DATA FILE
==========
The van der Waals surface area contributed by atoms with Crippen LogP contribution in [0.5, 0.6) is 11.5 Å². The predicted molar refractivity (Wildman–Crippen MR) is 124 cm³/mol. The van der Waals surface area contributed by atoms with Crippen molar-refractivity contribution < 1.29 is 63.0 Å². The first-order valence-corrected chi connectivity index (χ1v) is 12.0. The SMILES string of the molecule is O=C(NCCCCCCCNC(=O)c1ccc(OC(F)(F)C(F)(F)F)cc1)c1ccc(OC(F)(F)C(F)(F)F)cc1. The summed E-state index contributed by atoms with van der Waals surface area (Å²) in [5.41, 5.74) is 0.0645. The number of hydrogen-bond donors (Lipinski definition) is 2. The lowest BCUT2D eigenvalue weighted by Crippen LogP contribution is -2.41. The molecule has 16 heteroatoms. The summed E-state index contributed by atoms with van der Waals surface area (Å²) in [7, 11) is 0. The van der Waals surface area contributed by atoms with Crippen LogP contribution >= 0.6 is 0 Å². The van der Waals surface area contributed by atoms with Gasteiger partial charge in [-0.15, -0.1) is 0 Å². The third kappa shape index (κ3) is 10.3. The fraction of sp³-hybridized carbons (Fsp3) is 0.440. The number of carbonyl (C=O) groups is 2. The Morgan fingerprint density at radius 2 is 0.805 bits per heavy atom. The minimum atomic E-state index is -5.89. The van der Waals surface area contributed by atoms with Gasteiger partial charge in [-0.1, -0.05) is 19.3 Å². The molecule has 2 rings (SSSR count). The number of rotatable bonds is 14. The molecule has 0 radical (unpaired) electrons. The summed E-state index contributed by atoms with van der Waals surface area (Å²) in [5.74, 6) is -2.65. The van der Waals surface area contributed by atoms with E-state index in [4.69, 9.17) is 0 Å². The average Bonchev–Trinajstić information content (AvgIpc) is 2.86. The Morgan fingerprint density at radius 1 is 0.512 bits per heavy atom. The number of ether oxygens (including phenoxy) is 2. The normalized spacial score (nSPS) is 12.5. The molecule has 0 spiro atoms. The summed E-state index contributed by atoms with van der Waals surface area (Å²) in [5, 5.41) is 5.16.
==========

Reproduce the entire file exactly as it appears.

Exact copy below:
The van der Waals surface area contributed by atoms with Crippen LogP contribution in [0.5, 0.6) is 11.5 Å². The predicted molar refractivity (Wildman–Crippen MR) is 124 cm³/mol. The van der Waals surface area contributed by atoms with Crippen molar-refractivity contribution < 1.29 is 63.0 Å². The first-order valence-corrected chi connectivity index (χ1v) is 12.0. The SMILES string of the molecule is O=C(NCCCCCCCNC(=O)c1ccc(OC(F)(F)C(F)(F)F)cc1)c1ccc(OC(F)(F)C(F)(F)F)cc1. The summed E-state index contributed by atoms with van der Waals surface area (Å²) in [5.41, 5.74) is 0.0645. The number of hydrogen-bond donors (Lipinski definition) is 2. The lowest BCUT2D eigenvalue weighted by Crippen LogP contribution is -2.41. The molecule has 16 heteroatoms. The summed E-state index contributed by atoms with van der Waals surface area (Å²) in [7, 11) is 0. The van der Waals surface area contributed by atoms with Crippen LogP contribution >= 0.6 is 0 Å². The van der Waals surface area contributed by atoms with Gasteiger partial charge in [-0.15, -0.1) is 0 Å². The third kappa shape index (κ3) is 10.3. The fraction of sp³-hybridized carbons (Fsp3) is 0.440. The number of carbonyl (C=O) groups is 2. The Morgan fingerprint density at radius 2 is 0.805 bits per heavy atom. The minimum atomic E-state index is -5.89. The van der Waals surface area contributed by atoms with Gasteiger partial charge in [-0.1, -0.05) is 19.3 Å². The molecule has 2 rings (SSSR count). The number of rotatable bonds is 14. The molecule has 0 radical (unpaired) electrons. The summed E-state index contributed by atoms with van der Waals surface area (Å²) in [5.74, 6) is -2.65. The van der Waals surface area contributed by atoms with E-state index in [4.69, 9.17) is 0 Å². The average Bonchev–Trinajstić information content (AvgIpc) is 2.86. The Morgan fingerprint density at radius 1 is 0.512 bits per heavy atom. The number of ether oxygens (including phenoxy) is 2. The normalized spacial score (nSPS) is 12.5. The molecule has 0 spiro atoms. The summed E-state index contributed by atoms with van der Waals surface area (Å²) in [5, 5.41) is 5.16.